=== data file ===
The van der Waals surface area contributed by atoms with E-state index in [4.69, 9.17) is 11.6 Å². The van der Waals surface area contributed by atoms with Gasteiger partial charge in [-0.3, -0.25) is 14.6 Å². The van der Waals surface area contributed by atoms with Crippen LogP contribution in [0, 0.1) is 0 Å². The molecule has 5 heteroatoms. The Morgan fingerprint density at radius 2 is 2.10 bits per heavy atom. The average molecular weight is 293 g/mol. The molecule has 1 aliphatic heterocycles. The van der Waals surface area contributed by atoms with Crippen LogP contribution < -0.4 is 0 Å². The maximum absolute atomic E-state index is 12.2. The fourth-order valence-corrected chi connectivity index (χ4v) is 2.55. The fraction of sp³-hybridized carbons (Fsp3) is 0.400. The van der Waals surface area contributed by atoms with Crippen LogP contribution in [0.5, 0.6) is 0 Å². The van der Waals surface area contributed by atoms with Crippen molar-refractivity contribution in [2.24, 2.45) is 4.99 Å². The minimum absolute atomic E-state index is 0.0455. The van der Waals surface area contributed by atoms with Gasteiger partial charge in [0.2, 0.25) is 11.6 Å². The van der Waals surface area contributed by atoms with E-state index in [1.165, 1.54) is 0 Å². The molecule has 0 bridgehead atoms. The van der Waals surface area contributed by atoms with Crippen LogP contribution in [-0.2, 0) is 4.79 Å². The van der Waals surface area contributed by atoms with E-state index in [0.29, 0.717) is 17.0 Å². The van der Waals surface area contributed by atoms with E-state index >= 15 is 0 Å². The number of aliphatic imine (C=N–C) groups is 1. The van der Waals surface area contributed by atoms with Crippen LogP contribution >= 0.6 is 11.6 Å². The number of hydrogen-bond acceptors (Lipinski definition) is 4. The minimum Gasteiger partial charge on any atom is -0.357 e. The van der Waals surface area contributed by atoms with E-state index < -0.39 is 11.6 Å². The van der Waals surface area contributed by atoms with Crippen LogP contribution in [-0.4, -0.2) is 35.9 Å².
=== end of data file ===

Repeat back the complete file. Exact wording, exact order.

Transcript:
The van der Waals surface area contributed by atoms with E-state index in [4.69, 9.17) is 11.6 Å². The van der Waals surface area contributed by atoms with Gasteiger partial charge in [-0.3, -0.25) is 14.6 Å². The van der Waals surface area contributed by atoms with Crippen LogP contribution in [0, 0.1) is 0 Å². The molecule has 5 heteroatoms. The Morgan fingerprint density at radius 2 is 2.10 bits per heavy atom. The average molecular weight is 293 g/mol. The molecule has 1 aliphatic heterocycles. The van der Waals surface area contributed by atoms with Crippen LogP contribution < -0.4 is 0 Å². The maximum absolute atomic E-state index is 12.2. The fourth-order valence-corrected chi connectivity index (χ4v) is 2.55. The fraction of sp³-hybridized carbons (Fsp3) is 0.400. The van der Waals surface area contributed by atoms with Crippen LogP contribution in [0.5, 0.6) is 0 Å². The van der Waals surface area contributed by atoms with Crippen molar-refractivity contribution in [2.24, 2.45) is 4.99 Å². The minimum absolute atomic E-state index is 0.0455. The van der Waals surface area contributed by atoms with Gasteiger partial charge in [0.2, 0.25) is 11.6 Å². The van der Waals surface area contributed by atoms with E-state index in [1.165, 1.54) is 0 Å². The molecule has 0 bridgehead atoms. The van der Waals surface area contributed by atoms with Crippen LogP contribution in [-0.2, 0) is 4.79 Å². The van der Waals surface area contributed by atoms with E-state index in [0.29, 0.717) is 17.0 Å². The van der Waals surface area contributed by atoms with E-state index >= 15 is 0 Å². The number of aliphatic imine (C=N–C) groups is 1. The van der Waals surface area contributed by atoms with Crippen LogP contribution >= 0.6 is 11.6 Å². The number of hydrogen-bond acceptors (Lipinski definition) is 4. The minimum Gasteiger partial charge on any atom is -0.357 e. The van der Waals surface area contributed by atoms with E-state index < -0.39 is 11.6 Å². The van der Waals surface area contributed by atoms with Crippen LogP contribution in [-0.4, -0.2) is 35.9 Å².